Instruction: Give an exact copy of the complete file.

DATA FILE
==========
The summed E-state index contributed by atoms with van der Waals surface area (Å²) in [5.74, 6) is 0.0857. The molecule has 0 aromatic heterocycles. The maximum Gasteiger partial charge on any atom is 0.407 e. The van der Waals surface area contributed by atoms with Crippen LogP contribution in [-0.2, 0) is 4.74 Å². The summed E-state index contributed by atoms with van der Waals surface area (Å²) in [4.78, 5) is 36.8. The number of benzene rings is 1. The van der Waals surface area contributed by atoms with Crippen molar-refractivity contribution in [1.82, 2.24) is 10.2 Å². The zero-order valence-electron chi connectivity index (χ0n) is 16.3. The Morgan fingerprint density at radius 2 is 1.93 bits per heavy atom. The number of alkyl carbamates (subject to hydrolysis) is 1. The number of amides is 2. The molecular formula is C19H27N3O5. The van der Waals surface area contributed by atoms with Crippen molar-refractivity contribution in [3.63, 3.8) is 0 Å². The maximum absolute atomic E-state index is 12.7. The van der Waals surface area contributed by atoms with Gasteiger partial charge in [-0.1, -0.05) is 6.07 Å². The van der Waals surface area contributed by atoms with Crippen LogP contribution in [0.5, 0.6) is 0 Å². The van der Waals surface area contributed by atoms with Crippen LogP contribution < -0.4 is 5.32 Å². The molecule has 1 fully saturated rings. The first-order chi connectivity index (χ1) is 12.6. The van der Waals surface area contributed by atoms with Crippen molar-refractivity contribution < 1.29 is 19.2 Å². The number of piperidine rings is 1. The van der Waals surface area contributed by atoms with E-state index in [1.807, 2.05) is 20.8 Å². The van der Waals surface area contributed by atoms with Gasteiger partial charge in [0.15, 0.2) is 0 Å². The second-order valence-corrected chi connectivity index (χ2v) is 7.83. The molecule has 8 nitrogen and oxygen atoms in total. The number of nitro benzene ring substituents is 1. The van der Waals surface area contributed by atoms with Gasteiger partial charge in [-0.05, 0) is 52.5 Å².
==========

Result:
The summed E-state index contributed by atoms with van der Waals surface area (Å²) in [5.74, 6) is 0.0857. The molecule has 0 aromatic heterocycles. The maximum Gasteiger partial charge on any atom is 0.407 e. The van der Waals surface area contributed by atoms with Crippen LogP contribution in [-0.2, 0) is 4.74 Å². The summed E-state index contributed by atoms with van der Waals surface area (Å²) in [4.78, 5) is 36.8. The number of benzene rings is 1. The van der Waals surface area contributed by atoms with Crippen molar-refractivity contribution in [1.82, 2.24) is 10.2 Å². The zero-order valence-electron chi connectivity index (χ0n) is 16.3. The Morgan fingerprint density at radius 2 is 1.93 bits per heavy atom. The number of alkyl carbamates (subject to hydrolysis) is 1. The number of amides is 2. The molecular formula is C19H27N3O5. The van der Waals surface area contributed by atoms with Crippen molar-refractivity contribution in [3.63, 3.8) is 0 Å². The maximum absolute atomic E-state index is 12.7. The van der Waals surface area contributed by atoms with Gasteiger partial charge in [-0.1, -0.05) is 6.07 Å². The van der Waals surface area contributed by atoms with Crippen LogP contribution in [0.5, 0.6) is 0 Å². The van der Waals surface area contributed by atoms with Crippen LogP contribution < -0.4 is 5.32 Å². The molecule has 1 fully saturated rings. The first-order chi connectivity index (χ1) is 12.6. The van der Waals surface area contributed by atoms with Crippen molar-refractivity contribution < 1.29 is 19.2 Å². The number of piperidine rings is 1. The van der Waals surface area contributed by atoms with E-state index in [1.807, 2.05) is 20.8 Å². The van der Waals surface area contributed by atoms with Gasteiger partial charge in [0.15, 0.2) is 0 Å². The second-order valence-corrected chi connectivity index (χ2v) is 7.83. The molecule has 8 nitrogen and oxygen atoms in total. The number of nitro benzene ring substituents is 1. The van der Waals surface area contributed by atoms with Gasteiger partial charge in [-0.05, 0) is 52.5 Å².